If you go
› What: “Simple Expressions” by Diana Ferguson.
› When: Through Wednesday, Jan. 16. Open 10 a.m.-8 p.m. Tuesday, 10 a.m.-5 p.m. Wednesday-Friday, 10 a.m.-4 p.m. Saturday.
› Where: ArtCrafters Gallery, 1356 Market St. Dayton, Tennessee.
› Phone: 423-775-1401.
› Website: www.artcraftersdayton.com.
It shouldn't be hard to find the paintings by Sweetwater, Tennessee, artist Diana Ferguson at ArtCrafters Gallery in Dayton, Tennessee. Their bold colors practically glow in the dark.
That guiding light is a hallmark of her paintings, she says.
"I do things that aren't so bold [too], but I just love color," she says. "I love texture, and I love intricate designs. Even when I'm trying to be a little more quiet with them, I tend to go to the bold side. It's part of who I am and the style that I have."
Another guiding principle is the belief that children benefit from the arts. She had little exposure to art as a youngster, she says, and had never considered painting as a career option.
"I never had any art classes in school, and it wasn't until I went back after having children in my early 30s to pursue fashion design and I had to take an art class" that she realized she could work as an artist.
"When I took that art class, I knew that's what I was supposed to do," she says. "It's one reason I'm such a proponent for art in school. I graduated with a degree in fine art when I turned 40."
That was more than two decades ago, and she has been pursuing the beauty in expression ever since.
First by sharing her talents with children. After her graduation from Stetson University in DeLand, Florida, Ferguson taught art in public schools for eight years, "until I could paint full-time."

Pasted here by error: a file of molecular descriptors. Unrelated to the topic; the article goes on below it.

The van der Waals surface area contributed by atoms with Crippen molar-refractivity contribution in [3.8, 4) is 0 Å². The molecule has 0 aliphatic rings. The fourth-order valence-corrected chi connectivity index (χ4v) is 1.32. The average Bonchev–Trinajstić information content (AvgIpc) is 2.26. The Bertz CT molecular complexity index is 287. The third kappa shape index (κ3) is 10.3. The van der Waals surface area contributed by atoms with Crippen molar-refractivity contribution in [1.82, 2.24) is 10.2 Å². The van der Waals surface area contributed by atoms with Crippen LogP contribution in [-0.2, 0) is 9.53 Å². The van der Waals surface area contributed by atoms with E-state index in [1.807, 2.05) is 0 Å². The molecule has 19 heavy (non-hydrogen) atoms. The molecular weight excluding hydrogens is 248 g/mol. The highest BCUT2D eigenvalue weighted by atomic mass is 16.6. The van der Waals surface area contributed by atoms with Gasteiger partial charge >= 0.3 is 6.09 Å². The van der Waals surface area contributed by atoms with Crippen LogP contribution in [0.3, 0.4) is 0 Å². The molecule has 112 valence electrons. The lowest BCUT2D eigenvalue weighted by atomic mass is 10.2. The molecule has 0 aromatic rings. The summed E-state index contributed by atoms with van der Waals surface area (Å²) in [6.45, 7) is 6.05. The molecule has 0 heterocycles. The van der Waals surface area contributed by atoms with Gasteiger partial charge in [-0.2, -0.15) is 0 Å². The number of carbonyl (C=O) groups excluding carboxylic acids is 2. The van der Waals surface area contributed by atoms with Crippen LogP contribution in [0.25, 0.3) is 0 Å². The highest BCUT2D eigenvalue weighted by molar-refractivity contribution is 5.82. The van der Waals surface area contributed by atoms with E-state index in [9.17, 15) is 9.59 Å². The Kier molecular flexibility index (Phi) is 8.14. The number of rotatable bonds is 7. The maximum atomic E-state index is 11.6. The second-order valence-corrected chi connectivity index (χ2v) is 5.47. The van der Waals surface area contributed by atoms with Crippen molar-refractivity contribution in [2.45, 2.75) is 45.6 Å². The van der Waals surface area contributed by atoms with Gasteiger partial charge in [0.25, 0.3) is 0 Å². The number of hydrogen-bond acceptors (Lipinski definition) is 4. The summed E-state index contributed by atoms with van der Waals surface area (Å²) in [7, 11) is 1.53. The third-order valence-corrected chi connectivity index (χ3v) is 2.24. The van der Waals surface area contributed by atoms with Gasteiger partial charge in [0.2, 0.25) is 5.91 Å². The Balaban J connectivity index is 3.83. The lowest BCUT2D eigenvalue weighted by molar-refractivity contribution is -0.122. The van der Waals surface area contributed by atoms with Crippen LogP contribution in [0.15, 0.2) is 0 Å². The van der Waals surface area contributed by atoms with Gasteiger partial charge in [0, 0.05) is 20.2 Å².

Her work has been shown in Switzerland, South Africa and England, she says, and she completed an artist residency in Hungary.
The international mindset is nothing new for this resident of small-town Sweetwater. Her father was in the Army, so travel was normal. She was born in Germany of American parents. Her husband was born in Brazil of American parents. They met in Florida, which neither particularly liked, and eventually retired to East Tennessee.
Her works on view at ArtCrafters, extended through Jan. 16, are part of a series she calls The Village.
"I believe artists reflect their times, and art reflects its time," she says. "A village is a place where you can find kindness and love and respect and calm, which is the very antithesis of what America is right now."
Her village, she says, "exalts the family. Home and family is definitely a cornerstone of my work."
Ferguson maintains a blog, https://difergi.blogspot.com, in which she narrates her progress on her latest projects, a process she describes as "wandering on a road to an unknown destination."
Wanderings, perhaps, but she has found landmarks in her bright, bold images along the way.
Curators at ArtCrafters say her work is "whimsical," that it "evokes joy with a spirit of playfulness" and that it's her passion "to take simple shapes and give them life and let them tell a story."
Ferguson says she typically works in acrylics, with an occasional mixed-media piece. She tends to work "kind of large, 30 by 40 [inches] and bigger," with occasional smaller pieces." My people are, most of the time, androgynous," she says. Skin tones and hair colors might be natural or pink or green.
"Yes, my works can be 'weird,'" she says in her blog, "but weird makes you ponder. I like that."
The point is to engage viewers with the stories they bring to the image. Instead of just being an object to view, she explains, "narrative art is an invitation to stop and create your own story."
"I like to say I use simple forms for complex thoughts," she says. "Even though they come across as simple and happy, there's meaning and thought behind them."
Contact Lisa Denton at email@example.com or 423-757-6281.